For Mangal Pande and Lu Feng Zhe
“His name meant phoenix, a creature that would burst into flames upon its death and then rise again from the ashes. The man himself was a father, a patriot, and an artist who lived during World War II and the Japanese invasion of China. His contemporaries considered his works the epitome of Chinese traditional art. At the height of his influence, he took gold in the Paris International Art Exposition in 1931. He established and funded the Zheng Zhe Art College out of his own pocket and one of his paintings was given to President Franklin Delano Roosevelt as a gift from China. He died just before the rise of Mao Zedong’s Cultural Revolution. He was my great-grandfather.”
This was the opening to a speech I gave for Academic Decathlon in my junior year of high school. It’s a true story. Samad Iqbal isn’t the only one with a notable great-grandfather who was wronged by the bastards who wrote the history books. In my great-grandfather’s case, he was wronged certainly (I never quite got the details of this story though, probably because of language deficiencies), but the main issue seemed to be that he was fast being forgotten. By the time I was born he had been reduced to a couple of museum exhibits and a plaque on a university wall. It’s a wonder this much survived after the chaos of the Cultural Revolution erased everything else.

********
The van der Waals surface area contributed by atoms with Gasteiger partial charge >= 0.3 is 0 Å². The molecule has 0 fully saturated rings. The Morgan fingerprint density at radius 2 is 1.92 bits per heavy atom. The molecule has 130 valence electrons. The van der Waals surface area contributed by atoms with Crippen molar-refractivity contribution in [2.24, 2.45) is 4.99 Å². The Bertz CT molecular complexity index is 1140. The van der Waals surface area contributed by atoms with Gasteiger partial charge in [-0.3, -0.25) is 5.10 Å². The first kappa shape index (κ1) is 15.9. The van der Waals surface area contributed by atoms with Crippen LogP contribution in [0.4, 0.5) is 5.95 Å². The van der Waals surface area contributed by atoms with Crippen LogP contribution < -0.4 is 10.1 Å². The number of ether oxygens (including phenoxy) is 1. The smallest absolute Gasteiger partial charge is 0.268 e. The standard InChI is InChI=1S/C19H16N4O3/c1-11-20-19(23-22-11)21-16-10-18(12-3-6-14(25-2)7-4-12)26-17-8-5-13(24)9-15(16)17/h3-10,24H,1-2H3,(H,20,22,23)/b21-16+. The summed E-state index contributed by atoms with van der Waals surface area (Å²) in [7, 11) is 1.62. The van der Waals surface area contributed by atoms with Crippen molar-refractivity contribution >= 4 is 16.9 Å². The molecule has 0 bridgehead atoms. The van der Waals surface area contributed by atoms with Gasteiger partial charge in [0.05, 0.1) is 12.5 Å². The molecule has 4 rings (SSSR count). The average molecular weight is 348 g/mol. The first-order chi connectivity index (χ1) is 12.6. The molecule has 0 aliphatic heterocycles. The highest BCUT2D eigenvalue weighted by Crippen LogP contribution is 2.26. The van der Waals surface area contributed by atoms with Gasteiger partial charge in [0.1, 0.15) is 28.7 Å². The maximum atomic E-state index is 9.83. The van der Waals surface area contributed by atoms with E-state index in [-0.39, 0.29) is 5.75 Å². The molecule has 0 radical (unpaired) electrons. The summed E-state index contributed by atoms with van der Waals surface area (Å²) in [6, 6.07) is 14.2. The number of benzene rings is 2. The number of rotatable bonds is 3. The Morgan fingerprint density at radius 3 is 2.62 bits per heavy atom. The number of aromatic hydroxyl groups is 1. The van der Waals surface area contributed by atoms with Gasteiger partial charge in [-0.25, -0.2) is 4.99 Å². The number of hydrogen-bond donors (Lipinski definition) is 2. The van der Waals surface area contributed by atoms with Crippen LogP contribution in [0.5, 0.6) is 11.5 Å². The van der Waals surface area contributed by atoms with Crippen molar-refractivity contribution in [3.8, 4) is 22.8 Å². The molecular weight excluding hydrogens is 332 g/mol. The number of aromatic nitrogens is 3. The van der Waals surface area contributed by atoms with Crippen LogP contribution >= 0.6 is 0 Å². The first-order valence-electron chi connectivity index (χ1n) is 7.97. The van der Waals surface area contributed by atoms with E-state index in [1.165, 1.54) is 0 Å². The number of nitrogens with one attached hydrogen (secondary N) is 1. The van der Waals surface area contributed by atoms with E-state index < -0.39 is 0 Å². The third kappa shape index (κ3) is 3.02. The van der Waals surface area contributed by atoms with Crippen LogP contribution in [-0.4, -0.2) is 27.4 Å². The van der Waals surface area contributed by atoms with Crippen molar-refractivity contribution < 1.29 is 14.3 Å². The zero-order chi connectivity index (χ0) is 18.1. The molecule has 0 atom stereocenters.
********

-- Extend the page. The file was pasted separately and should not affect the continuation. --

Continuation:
What exactly was the Cultural Revolution? Factually it was an era of witch-hunting and violence incited by Mao Zedong from 1966 to 1969. As Wikipedia puts it pleasantly, “many revolutionary elders, authors, artists, and religious figures were purged and killed, millions of people were persecuted, and as many as half a million people died.” However, in China, nobody talks about it. If it is mentioned at all, usually by my grandmother, it’s askance and in a lowered voice hinting of hatred and old pain. My parents, being six years old when it began, do not remember it; it was normalcy for them. It’s remarkable how ephemeral the past is. To me, the Cultural Revolution exists as only text and the vestiges of a nightmare.
Thanks to the efforts of my grandfathers and the students of my great-grandfather, my great-grandfather’s name is gaining recognition again. Newspapers articles are rediscovering him as an artist, last summer a ceremony was held in his honor at Suzhou University, and recently a television program was produced about his life. My great-grandfather’s presence in my family had never diminished though. My grandfather and his brothers fought long and bitterly between themselves over their father’s paintings, outsiders like art collectors and museum curators and con artists and stepchildren occasionally joining the fray. The battle continues to this day. Personally, I think it was the strife that kept him alive.
– Wenting Chen